Jerry Silverman, president and chief executive officer of Jewish Federations of North America, illustrated some of the lines of divergence.
“As North Americans and Israelis, we ask very similar questions. But each through a different lens,” he said. “North Americans may ask, after nearly a century of unwavering support, do Israelis really think our opinions should not be considered when it comes to policies that affect us? Israelis ask, why should anyone other than Israelis have a say in the decisions of our democratically elected government? North Americans, we may wonder how Israel can claim to be the nation state of all Jewish people when it doesn’t recognize the value of Jewish practice of 85 to 90% of Jews living outside of Israel. Meanwhile, Israelis feel that, well, we live here, so what makes you think you have the right to define what it means to be Jewish in the Jewish state? How is it possible, North Americans may ask, that the chair of the board of Brandeis [University] or a student from Florida are questioned or prevented from entering Israel because of their activism and views? Is this a democracy, or isn’t it? Israelis ask, what gives anyone the right to question our security decisions when we are the ones under constant threat?
“These are just a few of the questions of two proud communities who have learned to thrive in two very different environments; two members of one family who operate in their own political realities, where North Americans are seeking validation, empathy, partnership and understanding from Israel and Israelis who are living in a sovereign state have largely been insulated from a global conversation about Jewish peoplehood. I don’t have all the answers to all these questions, but I can tell you this – we will only find the answers if we start asking the questions to each other and if we really start working together.”
One after another, speakers acknowledged the challenging differences between the two communities, which together make up more than 85% of world Jewry, and then accentuated the commonalities.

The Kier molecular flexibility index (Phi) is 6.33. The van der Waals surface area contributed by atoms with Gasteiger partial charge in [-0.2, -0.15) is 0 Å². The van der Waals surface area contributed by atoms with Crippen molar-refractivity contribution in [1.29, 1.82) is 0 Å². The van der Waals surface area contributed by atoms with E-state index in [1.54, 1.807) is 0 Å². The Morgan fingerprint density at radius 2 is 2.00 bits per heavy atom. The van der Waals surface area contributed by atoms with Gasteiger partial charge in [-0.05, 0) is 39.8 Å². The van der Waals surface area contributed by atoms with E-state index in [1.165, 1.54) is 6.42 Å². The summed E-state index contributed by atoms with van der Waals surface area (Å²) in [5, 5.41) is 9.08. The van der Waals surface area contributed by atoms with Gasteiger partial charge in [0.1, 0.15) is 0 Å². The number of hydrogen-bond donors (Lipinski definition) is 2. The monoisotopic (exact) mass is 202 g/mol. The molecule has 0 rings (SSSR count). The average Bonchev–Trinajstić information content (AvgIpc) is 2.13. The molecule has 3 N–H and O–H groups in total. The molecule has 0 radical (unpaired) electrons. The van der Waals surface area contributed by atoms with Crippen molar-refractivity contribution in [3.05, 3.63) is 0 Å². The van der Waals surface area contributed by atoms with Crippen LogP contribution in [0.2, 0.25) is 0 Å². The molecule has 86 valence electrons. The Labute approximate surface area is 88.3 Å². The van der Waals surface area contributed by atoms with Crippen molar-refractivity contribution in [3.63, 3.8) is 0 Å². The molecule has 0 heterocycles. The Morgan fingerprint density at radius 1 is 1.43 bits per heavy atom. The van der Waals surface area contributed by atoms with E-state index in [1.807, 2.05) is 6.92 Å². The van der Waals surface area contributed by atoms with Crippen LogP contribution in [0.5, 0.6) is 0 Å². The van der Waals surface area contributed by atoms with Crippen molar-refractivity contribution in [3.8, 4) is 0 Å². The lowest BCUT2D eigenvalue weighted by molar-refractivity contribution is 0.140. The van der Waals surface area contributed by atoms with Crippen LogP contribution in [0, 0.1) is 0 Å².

“We are not strategic allies,” said Reuven Rivlin, the president of Israel. “We are family…. We don’t have shared interests. We have shared faith, a shared history and a shared future – and a very bright one. It may not be easy to have the truly honest conversation, but this is, I believe, what needs to happen.”
Rivlin suggested a “reverse Taglit,” a Birthright-like program for young Israelis to travel to Diaspora communities, summer camps and schools.
Danna Azrieli, who, with Israeli high-tech entrepreneur and philanthropist Marius Nacht, co-chaired the assembly, has a personal history suited to facilitating a conversation between the two communities. Born and raised in Montreal in a Zionist family, she made aliyah 18 years ago and now heads her family’s business operations in the country, Israel’s largest commercial real estate enterprise. She was born in June 1967, at the time of the Six Day War.
“My mother tells the story of how, when she was giving birth, the radio was on and the doctor would be listening to the news from Israel between contractions,” Azrieli said.
“We have come to this ‘let’s talk’ conversation about our future together from very different starting points,” she noted. “For example, how do we as North Americans begin to understand what we perceive as backward thinking, when women are not allowed to pray at the wall? And yet, the prime minister reneged on the Sharansky Compromise because of the pressure exerted by religious extremists. As a North American, you are probably asking, how could he have done that? Some of you, and I know a few, might go even further and ask, why should I support a country that does not support the way I practise my religion?” On the flip side, she acknowledged the fears of religious Israelis, who see any diversion from tradition as a step toward assimilation and extinction.
“Since I come from the real estate world, I’m going to use an image of an arch,” she said. “An arch is two sides pressing together. North American Jewry and Israeli Jewry are like two sides of an arch. We need each other. We need to push against each other to stay strong. By leaning into each other, by providing each other with the right amount of resistance and the right amount of support, we will have the strength to withstand the pressure from all sides. But one side of an arch cannot stand without the other. The art is to find the right amount of resistance, the right amount of pressure and the right amount of dependence and independence to ensure that our two sides will always remain strong vis-a-vis one another.”
She acknowledged the differences over policies, but tried to differentiate this from core support for the state of Israel.